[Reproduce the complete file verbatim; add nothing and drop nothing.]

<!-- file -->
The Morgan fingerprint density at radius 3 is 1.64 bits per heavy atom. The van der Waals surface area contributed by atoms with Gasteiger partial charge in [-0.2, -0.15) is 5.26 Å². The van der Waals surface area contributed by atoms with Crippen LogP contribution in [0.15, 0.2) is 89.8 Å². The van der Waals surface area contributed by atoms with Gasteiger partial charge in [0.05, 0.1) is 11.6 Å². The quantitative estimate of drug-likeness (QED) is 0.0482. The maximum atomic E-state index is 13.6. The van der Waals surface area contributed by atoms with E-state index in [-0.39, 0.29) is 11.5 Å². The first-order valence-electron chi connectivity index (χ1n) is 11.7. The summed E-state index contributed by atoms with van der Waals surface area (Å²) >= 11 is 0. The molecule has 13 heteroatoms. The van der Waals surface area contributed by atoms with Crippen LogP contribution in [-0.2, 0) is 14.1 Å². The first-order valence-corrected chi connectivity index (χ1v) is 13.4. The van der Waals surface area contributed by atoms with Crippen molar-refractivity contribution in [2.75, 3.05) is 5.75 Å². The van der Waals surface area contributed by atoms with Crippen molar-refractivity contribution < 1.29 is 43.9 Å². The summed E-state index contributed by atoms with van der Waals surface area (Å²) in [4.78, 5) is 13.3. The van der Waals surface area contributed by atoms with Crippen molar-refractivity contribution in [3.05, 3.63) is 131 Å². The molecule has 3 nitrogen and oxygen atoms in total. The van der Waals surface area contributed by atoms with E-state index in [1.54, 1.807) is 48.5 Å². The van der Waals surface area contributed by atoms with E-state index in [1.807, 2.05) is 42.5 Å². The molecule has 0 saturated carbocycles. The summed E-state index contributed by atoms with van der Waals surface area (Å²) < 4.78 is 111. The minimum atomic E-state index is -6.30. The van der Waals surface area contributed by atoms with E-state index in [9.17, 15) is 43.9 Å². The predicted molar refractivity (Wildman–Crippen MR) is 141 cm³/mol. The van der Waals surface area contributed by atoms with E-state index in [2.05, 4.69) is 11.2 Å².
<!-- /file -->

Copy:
The Morgan fingerprint density at radius 3 is 1.64 bits per heavy atom. The van der Waals surface area contributed by atoms with Gasteiger partial charge in [-0.2, -0.15) is 5.26 Å². The van der Waals surface area contributed by atoms with Crippen LogP contribution in [0.15, 0.2) is 89.8 Å². The van der Waals surface area contributed by atoms with Gasteiger partial charge in [0.05, 0.1) is 11.6 Å². The quantitative estimate of drug-likeness (QED) is 0.0482. The maximum atomic E-state index is 13.6. The van der Waals surface area contributed by atoms with E-state index in [-0.39, 0.29) is 11.5 Å². The first-order valence-electron chi connectivity index (χ1n) is 11.7. The summed E-state index contributed by atoms with van der Waals surface area (Å²) >= 11 is 0. The molecule has 13 heteroatoms. The van der Waals surface area contributed by atoms with Crippen LogP contribution in [-0.2, 0) is 14.1 Å². The first-order valence-corrected chi connectivity index (χ1v) is 13.4. The van der Waals surface area contributed by atoms with Crippen molar-refractivity contribution in [2.75, 3.05) is 5.75 Å². The van der Waals surface area contributed by atoms with Crippen molar-refractivity contribution < 1.29 is 43.9 Å². The summed E-state index contributed by atoms with van der Waals surface area (Å²) in [4.78, 5) is 13.3. The van der Waals surface area contributed by atoms with Crippen molar-refractivity contribution in [3.05, 3.63) is 131 Å². The molecule has 3 nitrogen and oxygen atoms in total. The van der Waals surface area contributed by atoms with E-state index in [1.54, 1.807) is 48.5 Å². The van der Waals surface area contributed by atoms with E-state index in [1.807, 2.05) is 42.5 Å². The molecule has 0 saturated carbocycles. The summed E-state index contributed by atoms with van der Waals surface area (Å²) < 4.78 is 111. The minimum atomic E-state index is -6.30. The van der Waals surface area contributed by atoms with E-state index in [9.17, 15) is 43.9 Å². The predicted molar refractivity (Wildman–Crippen MR) is 141 cm³/mol. The van der Waals surface area contributed by atoms with E-state index in [2.05, 4.69) is 11.2 Å².